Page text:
Baker Institute for Peace Studies Celebrates 20th Anniversary by Hosting Symposium
(Posted November 6, 2006)
HUNTINGDON, Pa. -- Juniata College\'s Baker Institute for Peace and Conflict Studies will celebrate its 20th anniversary by hosting a symposium on the topic \"God, War and Inevitability,\" starting at 2 p.m., Saturday, Nov. 11 in Neff Lecture Hall in the von Liebig Center for Science on the Juniata campus. The symposium, which runs from 2 to 5 p.m., is free and open to the public. The symposium will open with a keynote address on \"The Inevitability of War and Perpetual Peace?\" by Robert Johansen, senior fellow and professor of political science at the Kroc Institute for International Peace Studies at the University of Notre Dame, in South Bend, Ind. Johansen is a specialist in international ethics and global governance, particularly concerning the United Nations, peace and security maintenance, and peace and world order. A published author, his books include \"The National Interest and the Human Interest: An Analysis of U.S. Foreign Policy\" and \"Toward an Alternative Security System: Moving Beyond the Balance of Power in the Search for World Security.\" His research has been published in such journals as The Policy Journal, World Politics, Global Governance and the Journal of Peace Research. He earned a doctorate from Columbia University in New York City in 1968 and has been a senior fellow at the Kroc Institute since 1986. After Johansen\'s speech there will be a panel discussion featuring noted specialists in ethics, religion and art. Johansen and the panelists will discuss the central topic of war and inevitability. The panel will be moderated by Celia Cook-Huffman, Burkholder Professor of Conflict Resolution at Juniata. The panelists are: Rev. John Langan, professor of Christian ethics at the Kennedy Institute of Ethics at Georgetown University in Washington, D.C., will apply his expertise in ethics and international affairs to the discussion. Langan also has taught at the Yale Divinity School, Drew University and Loyola University, Chicago. Michael Spath, visiting assistant professor of religious studies at Indiana University-Purdue University, Fort Wayne. Spath is an expert in comparative religion and Muslim-Christian relations. He earned a divinity degree in 1991 from Eden Theological Seminary in St. Louis, Mo. and went on to earn a doctorate in 1999 in comparative religion from St. Louis University. Ruthann Knechel Johansen is associate professor of Liberal Studies, which is an academic program focused on the \"great books,\" at the University of Notre Dame. Her area of research examines how religion, myth and literature intersect. She also is a fellow at the Kroc Institute for International Peace Studies. She earned a bachelor\'s degree in 1964 from Manchester College and went on to earn a master\'s degree in 1966 from Columbia University Teacher\'s College. She also earned a doctoral degree in 1983 from Drew University. She has been a member of the Notre Dame faculty since 1987.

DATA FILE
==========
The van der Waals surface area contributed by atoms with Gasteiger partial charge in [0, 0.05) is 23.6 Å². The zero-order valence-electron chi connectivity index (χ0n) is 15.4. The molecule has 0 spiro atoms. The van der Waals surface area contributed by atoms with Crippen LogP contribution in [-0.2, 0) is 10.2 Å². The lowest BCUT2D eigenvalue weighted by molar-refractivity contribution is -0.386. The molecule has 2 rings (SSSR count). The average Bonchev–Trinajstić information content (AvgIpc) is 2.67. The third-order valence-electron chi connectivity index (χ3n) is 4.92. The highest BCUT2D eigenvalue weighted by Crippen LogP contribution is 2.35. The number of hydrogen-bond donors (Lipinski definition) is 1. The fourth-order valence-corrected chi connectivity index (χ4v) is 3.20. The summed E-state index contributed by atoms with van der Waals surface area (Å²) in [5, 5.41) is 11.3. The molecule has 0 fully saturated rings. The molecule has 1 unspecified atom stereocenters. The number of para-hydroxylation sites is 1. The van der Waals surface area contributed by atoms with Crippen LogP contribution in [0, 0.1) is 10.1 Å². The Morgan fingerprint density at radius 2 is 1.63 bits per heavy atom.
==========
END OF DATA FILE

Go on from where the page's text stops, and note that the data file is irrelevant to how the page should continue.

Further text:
Contact April Feagley at firstname.lastname@example.org or (814) 641-3131 for more information.